As always I’m on the lookout for new books and media that would enlighten Muslim kids and teens while encouraging them to feel a sense of happiness in being Muslim and to practice their faith with confidence. So imagine my delight when I stumbled upon this pictorial blog: Teaching Kids the Holy Quran. It’s a site dedicated to illustrating ayat (verses) of the Holy Quran using Lego.
Yes, that’s right, Lego; those plastic construction toy blocks. The blogger and designer, Mezba, uses his vast collection of lego to ‘illustrate’ scenes and incidents narrated in the Quran. He then take a photograph of these scenes with the relevant ayah (verse) added in. The detail and vivid colours of the designs are amazing. What I find interesting is the ‘Prologue’ that precede the actual verses. These act as a sort of ‘introduction.’
Image via Wikipedia
I think these illustrated ayat may be useful to parents and teachers when teaching children and even teenagers the meaning of the Qur’an. While we memorise the Quran in Arabic the majority of people attempt to grasp the meaning of the Quran in the language they know. At Teaching Kids the Holy Quran, the English translation is used.
Thus far there are mixed selection of verses from Makki and Madani surah. Up on the site now is Surah Al Zalzala (The Earthquake) showing an excellent depiction of the chaos that comes with the arrival of the last day.
Starting today is what I hope will be a weekly feature. Every Friday (or every other Friday depending on what I find) I will share with you what interesting and useful information I’ve found during that week. These may vary from new media or books I’ve come across, to news about developments in literacy and reading to links to great sites and blogs.
Kids online book almanac
To start with, I found the Children’s Book-a-Day Almanac site which profiles a children’s book or an author for each day of the year. Fascinating accounts of how a story came to be written and fun facts about what happened that day in literary history make this site truly an informative and enjoyable read. Here on February 4th is the story behind how the book Flat Stanley came about (many 7 – 8 year olds probably know about Flat Stanley). While many of the books and authors showcased are American, there is a wealth of information about books and their writers in general. I like the search feature on the site which allows me to find a book by age group, subject, author or genre/type (e.g. classic, science fiction, biography). This site can be a good starting point for children doing research on a book or an author. Teachers and parents can also use it to get quick recommendations on a particular topic.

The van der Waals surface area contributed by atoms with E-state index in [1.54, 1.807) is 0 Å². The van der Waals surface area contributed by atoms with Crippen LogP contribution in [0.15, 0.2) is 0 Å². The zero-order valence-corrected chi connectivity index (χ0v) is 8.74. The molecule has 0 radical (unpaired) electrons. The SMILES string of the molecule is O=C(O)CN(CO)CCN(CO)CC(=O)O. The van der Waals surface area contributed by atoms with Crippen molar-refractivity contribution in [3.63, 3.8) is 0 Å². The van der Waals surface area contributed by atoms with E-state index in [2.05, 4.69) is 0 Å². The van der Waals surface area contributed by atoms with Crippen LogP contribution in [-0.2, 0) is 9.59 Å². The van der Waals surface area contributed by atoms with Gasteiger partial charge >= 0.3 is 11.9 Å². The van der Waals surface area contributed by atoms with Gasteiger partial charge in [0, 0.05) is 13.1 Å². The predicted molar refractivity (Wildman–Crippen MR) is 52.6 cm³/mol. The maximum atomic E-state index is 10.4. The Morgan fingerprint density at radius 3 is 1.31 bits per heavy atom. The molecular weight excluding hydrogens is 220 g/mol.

Toys that fail the Imagination
Image via Wikipedia
Over at the Imagination Soup site Melissa asks where are the toys that allows a child to use his imagination in this post. It made me think about the days when those little building bricks (known as Lego) were all the craze.
I remember wanting to enter a Lego building competition back then. Those were the building blocks that let you imagine a structure and them challenge yourself to build it. Today, children in many situations aren’t been giving the chance to think for themselves, to use their imagination or creatively challenge themselves when they play. Lego sets only allows the child to only build a predefined model. With a limited selection of building pieces, children have little choice and flexibility. Where’s the fun in that?
If you live in the United Kingdom you can participate in World Book Day activities. World Book Day is on March 3. See the website.
App that lets you listen to stories on the go
If you have an iPad or iPhone and you want to creatively engage your children while travelling or waiting, then you’ll probably like this application called Tales2Go. The application allows you access a library of stories, a combination of audio book collections (e.g. Scholastic Audio) and tales from storyteller performers. The stories can be played on your device or tuned in with WiFi.